Join rector's lead in the choir loft

The rector sang in the Parish Choir yesterday morning. A first for me.

Throughout the years, a number of associate rectors and deacons have sung in my various choirs. Two in recent memory love to sing so much that they look for personal opportunities outside church to sing regularly, which I think is quite healthy and wonderful.

I have also known a number of bishops who love to sing. During my cathedral days, our bishop would roll his eyes at me if (when) I tootled a fanfare on the “hosanna horn” during the hymn as he arrived at the Bishop’s Chair in the chancel, smiling and singing at the top of his lungs the entire time.

Bishops of a couple of friends of mine used to rock back and forth on their feet, singing away in the chancel, mitre gently nodding in the breeze and tempo of the music. One friend even had a parishioner for whom this was distracting: “I wish the bishop would stand still when he sings!”

One of our age 90-plus parishioners reminded me yesterday that this parish has had a number of priests who loved to sing. She remembers them booming away in song as they processed up and down the nave aisle.

Our rector received about 20 compliments about singing in the choir yesterday morning, to which he replied to each, “It was great fun. You should sing in our choir!”

Each person replied something like, “Oh, I couldn’t possibly do that,” which leads me to address the perpetual myths about singing in a nonauditioned church choir like our Parish Choir:

Oh, I’m not good enough to sing in the choir. (Yes, you are, or you could be.)

I don’t read music. (You don’t have to. Nonmusic-reading singers often have better ears and learn their individual parts than trained singers who are reading each note.)

I’m not a trained singer. (Neither are most of us. That’s why we have staff singers.)

You cannot sing in the choir and go to Sunday School. (Yes, you can. You just have to sneak out a little early for choir call time. And you may look for other Christian formation opportunities during the week.)

Joining the choir is too big of a commitment; you have to be there every Sunday and Wednesday. (Well, not really. We have a foolproof sign-out system. You can still be away when necessary for business, for trips to see your children and grandchildren, for time at your mountain or lake or beach house, etc.)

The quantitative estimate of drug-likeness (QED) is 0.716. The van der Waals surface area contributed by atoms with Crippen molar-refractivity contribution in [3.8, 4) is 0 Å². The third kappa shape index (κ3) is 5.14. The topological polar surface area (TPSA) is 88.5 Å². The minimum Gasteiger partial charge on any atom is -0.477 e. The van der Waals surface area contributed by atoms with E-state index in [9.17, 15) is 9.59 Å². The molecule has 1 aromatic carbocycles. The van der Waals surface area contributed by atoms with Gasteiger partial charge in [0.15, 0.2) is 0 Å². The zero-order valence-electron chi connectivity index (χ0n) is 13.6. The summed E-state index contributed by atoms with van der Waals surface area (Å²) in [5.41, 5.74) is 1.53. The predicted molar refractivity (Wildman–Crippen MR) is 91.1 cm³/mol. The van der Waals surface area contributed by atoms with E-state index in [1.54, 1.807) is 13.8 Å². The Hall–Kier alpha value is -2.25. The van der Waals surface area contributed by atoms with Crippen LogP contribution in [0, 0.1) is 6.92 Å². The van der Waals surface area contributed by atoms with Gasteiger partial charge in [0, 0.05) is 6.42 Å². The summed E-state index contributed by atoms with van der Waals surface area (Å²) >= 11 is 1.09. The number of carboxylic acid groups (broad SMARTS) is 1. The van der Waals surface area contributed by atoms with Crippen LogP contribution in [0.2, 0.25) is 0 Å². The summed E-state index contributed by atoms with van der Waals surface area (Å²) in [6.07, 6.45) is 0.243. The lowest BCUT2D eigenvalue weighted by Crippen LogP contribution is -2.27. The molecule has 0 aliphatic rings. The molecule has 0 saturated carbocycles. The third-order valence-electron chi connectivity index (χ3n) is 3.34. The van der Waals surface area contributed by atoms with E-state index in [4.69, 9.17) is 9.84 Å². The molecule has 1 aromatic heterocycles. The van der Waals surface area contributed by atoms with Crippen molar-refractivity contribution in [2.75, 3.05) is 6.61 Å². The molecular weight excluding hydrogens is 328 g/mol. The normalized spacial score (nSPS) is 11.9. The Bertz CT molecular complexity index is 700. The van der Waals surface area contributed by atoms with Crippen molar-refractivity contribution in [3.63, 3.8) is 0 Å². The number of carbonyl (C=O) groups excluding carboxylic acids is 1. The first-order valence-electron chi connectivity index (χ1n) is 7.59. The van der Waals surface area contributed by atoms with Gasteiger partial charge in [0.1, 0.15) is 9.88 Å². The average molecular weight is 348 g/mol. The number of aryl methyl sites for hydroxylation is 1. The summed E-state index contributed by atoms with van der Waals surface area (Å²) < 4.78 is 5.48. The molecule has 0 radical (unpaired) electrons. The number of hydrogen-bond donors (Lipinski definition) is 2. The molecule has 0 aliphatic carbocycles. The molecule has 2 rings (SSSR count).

Our choir sounds great. They don’t need me. (Actually, we have needed 10-15 more choir members for about 15 years. Having more singers would help take the heat off of everyone.)

Ask any of our present Parish Choir members, who are so faithful and dedicated, and they will give lots of reasons why they sing in the choir.

Choir is definitely a great small group within our larger parish. The members love seeing each other bi-weekly for a reasons other than music. A few I have recently witnessed include exchanging recipes, sharing yarn colors, showing photos of trips or new grandbabies and making plans to attend performances or art shows.

Choir members will tell you that singing in our choir is a spiritual exercise, in spite of the director’s antics and bad jokes. Singers come to Wednesday evening rehearsal often tired from a long day at the office but leave inspired and invigorated by the hymn, anthem and Psalm texts we sing.

Choir members will also tell you that, once you’ve sung all that big Christmas and Easter music, those holy days have a different feel.  And we get to sing with a brass ensemble or chamber orchestra, which is great fun.

They will also tell you that food and drink are often associated with what we do, whether is the annual Shrimp Dinner, midnight champagne and Belgian chocolates on Christmas Eve, Easter choir breakfast, occasional Muddy’s cupcakes, occasional frozen yogurt runs, or a big plate of lemon bars when Wednesday rehearsal falls on the choirmaster’s birthday.

See the spiritually rewarding and fun experiences you are missing?

The rector sang in the choir. And you should, too.

Posted by Dr. David Ouzts at 2:43 PM
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